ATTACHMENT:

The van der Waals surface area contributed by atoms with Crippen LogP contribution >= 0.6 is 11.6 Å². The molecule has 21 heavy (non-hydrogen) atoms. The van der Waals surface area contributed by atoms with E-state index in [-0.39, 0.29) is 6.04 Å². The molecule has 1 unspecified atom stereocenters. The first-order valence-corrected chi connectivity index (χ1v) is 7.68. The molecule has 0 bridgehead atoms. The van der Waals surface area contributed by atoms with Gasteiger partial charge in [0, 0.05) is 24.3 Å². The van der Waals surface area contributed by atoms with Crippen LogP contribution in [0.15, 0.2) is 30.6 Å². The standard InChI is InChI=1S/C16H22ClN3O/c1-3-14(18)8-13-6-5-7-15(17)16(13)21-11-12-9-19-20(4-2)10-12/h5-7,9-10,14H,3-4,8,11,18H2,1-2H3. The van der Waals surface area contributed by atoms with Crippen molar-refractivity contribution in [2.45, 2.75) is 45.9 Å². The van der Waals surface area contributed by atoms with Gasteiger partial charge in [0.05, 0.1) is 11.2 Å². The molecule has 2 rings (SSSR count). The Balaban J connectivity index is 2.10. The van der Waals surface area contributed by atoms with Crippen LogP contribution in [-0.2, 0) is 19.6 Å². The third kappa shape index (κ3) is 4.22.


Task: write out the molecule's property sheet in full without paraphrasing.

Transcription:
The van der Waals surface area contributed by atoms with Crippen LogP contribution >= 0.6 is 11.6 Å². The molecule has 21 heavy (non-hydrogen) atoms. The van der Waals surface area contributed by atoms with E-state index in [-0.39, 0.29) is 6.04 Å². The molecule has 1 unspecified atom stereocenters. The first-order valence-corrected chi connectivity index (χ1v) is 7.68. The molecule has 0 bridgehead atoms. The van der Waals surface area contributed by atoms with Gasteiger partial charge in [0, 0.05) is 24.3 Å². The van der Waals surface area contributed by atoms with Crippen LogP contribution in [0.15, 0.2) is 30.6 Å². The standard InChI is InChI=1S/C16H22ClN3O/c1-3-14(18)8-13-6-5-7-15(17)16(13)21-11-12-9-19-20(4-2)10-12/h5-7,9-10,14H,3-4,8,11,18H2,1-2H3. The van der Waals surface area contributed by atoms with Crippen molar-refractivity contribution in [2.45, 2.75) is 45.9 Å². The van der Waals surface area contributed by atoms with Gasteiger partial charge in [0.05, 0.1) is 11.2 Å². The molecule has 2 rings (SSSR count). The Balaban J connectivity index is 2.10. The van der Waals surface area contributed by atoms with Crippen LogP contribution in [-0.2, 0) is 19.6 Å². The third kappa shape index (κ3) is 4.22.